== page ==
Impact evaluation should have a central role in evidence-based policymaking. But, whilst the USAID Health Bureau has prided itself on taking international leadership in evidence-based results monitoring and comprehensive evaluations, attention to evaluation has declined in recent years.
The earlier technical excellence of the USAID Health Bureau in evaluation methods was demonstrated by the development of the LOG FRAME in the late 1970s and subsequent development documents (TIPS: http://evalweb.usaid.gov/resources/tipsseries.cfm) and operational guidance for Agency operations (Center for Development, Information and Evaluation (CDIE), USAID, www.USAID.gov/us; Automated Directives System (ADS), USAID, www.USAID.gov/policy). But since 1994 there has been a steep decline in the quantity and quality of evaluation; the number of evaluation studies falling from a peak of 497 a year to a low of 104 in 1998 (Clapp-Wincek and Blue 2001). This decline has been attributed to many factors, including Albert Gore’s policy change on ‘reinventing government’, a sharp reduction in technical staff, and a change in USAID Guidance from requiring every project to be evaluated to recommending that evaluations only be done in response to management need.
Since 2000, there have been several Agency-wide and Bureau-specific reviews of evaluation (e.g. ClappWincek and Blue 2001; and Weber 2004), which have demonstrated the loss of institutional learning and best practices. While the country USAID missions depended on evaluations, their greatest concern was the very limited number of in-depth programme evaluations. Moreover, while the partners did many of the evaluations, USAID did not (Clapp-Wincek and Blue 2001: iii), and those few evaluations supported by the missions were not being submitted to the Development Exchange Clearinghouse (DEC).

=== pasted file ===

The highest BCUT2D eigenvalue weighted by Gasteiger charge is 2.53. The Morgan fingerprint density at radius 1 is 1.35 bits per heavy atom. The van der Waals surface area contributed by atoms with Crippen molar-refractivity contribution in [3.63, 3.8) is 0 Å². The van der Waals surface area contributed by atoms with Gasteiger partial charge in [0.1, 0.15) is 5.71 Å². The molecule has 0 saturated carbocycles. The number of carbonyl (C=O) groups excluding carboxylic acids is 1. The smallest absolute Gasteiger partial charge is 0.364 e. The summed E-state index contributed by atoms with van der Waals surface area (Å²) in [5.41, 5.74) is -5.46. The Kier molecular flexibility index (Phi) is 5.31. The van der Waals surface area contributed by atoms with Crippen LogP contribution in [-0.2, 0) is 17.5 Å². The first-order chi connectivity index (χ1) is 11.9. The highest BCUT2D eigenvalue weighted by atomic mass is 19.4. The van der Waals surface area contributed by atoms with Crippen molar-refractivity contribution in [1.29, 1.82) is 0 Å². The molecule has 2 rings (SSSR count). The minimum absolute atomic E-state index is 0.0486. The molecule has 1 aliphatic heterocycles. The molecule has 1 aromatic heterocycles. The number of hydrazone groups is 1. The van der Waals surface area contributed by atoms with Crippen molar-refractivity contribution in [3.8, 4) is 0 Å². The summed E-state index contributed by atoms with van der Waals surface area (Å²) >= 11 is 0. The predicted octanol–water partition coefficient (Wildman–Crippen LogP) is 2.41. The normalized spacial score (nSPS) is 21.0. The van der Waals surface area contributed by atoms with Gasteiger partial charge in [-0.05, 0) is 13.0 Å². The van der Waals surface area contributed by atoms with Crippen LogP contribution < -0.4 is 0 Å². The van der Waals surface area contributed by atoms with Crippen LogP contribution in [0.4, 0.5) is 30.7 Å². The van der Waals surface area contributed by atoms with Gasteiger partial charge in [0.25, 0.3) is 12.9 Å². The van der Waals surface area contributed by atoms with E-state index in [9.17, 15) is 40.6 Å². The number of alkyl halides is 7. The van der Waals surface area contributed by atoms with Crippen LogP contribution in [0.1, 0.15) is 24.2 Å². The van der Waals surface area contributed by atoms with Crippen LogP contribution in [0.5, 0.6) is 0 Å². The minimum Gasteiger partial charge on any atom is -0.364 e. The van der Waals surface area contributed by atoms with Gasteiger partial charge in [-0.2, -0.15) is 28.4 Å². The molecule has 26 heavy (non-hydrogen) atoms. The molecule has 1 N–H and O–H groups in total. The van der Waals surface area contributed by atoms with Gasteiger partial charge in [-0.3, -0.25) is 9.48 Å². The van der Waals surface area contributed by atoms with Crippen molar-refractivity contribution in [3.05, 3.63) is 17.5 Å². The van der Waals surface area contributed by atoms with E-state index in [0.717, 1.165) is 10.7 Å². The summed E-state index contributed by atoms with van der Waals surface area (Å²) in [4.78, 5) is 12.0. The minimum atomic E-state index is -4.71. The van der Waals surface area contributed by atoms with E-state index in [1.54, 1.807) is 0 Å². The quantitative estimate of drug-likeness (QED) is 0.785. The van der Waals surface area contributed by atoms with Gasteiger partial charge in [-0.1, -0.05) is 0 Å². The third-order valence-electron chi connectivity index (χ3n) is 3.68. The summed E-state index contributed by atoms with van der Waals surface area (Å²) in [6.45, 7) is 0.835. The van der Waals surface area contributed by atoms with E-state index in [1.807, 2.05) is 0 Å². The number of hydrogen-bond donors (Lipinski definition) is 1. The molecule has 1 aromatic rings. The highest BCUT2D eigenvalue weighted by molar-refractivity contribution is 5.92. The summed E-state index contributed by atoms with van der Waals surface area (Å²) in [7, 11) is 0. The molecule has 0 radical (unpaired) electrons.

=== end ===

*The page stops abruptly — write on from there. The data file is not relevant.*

Evaluation quality has long been an issue with USAID, both Agency-wide (e.g., Hopstock et al. 1989) and in the technical bureaux (e.g. Adamchak et al. 2004 for Health; Bollen et al. 2005 for Democracy and Governance). Many evaluation reports do not include more than a few paragraphs on method, and many were qualitative and unsystematic: the expatriate ‘fly-in’ assessment where a team comes for 2–3 weeks and bases its findings only on qualitative interviews with key informants and stakeholders. Most reviews of USAID evaluations found weak methods employed, even with external, professional evaluators whose objectivity was often compromised by their desire to please the managers and continue to be hired. This article documents these trends in recent years, analysing the factors behind them and the steps required to ensure the production of more and better impact studies.
The focus of this study is on the methodological strength and design rigour of evaluations of outcomes, effects, and impacts. White (2006) defines impact as the counterfactual analysis of how an intervention affects final welfare outcomes. In that sense, we want to know if the donor-funded activities are attaining their expected results as set out in the project paper and the results framework or the monitoring and evaluation (M&E) design. However, since donors fund too few real impact evaluations of project attribution and the counterfactual, evaluators have often been limited to considering whether the project achieved its intended outcome in its intervention areas or groups, preferably as compared to control groups. Moreover, in order to inform future programming, evaluation must be transparent and externally credible to decision-makers. However, without the rigour of an impact evaluation these attributes are harder to achieve.
This article comes from the IDS Bulletin 39.1 (2008) Lost Opportunities and Constraints in Producing Rigorous Evaluations of USAID Health Projects, 2004‐7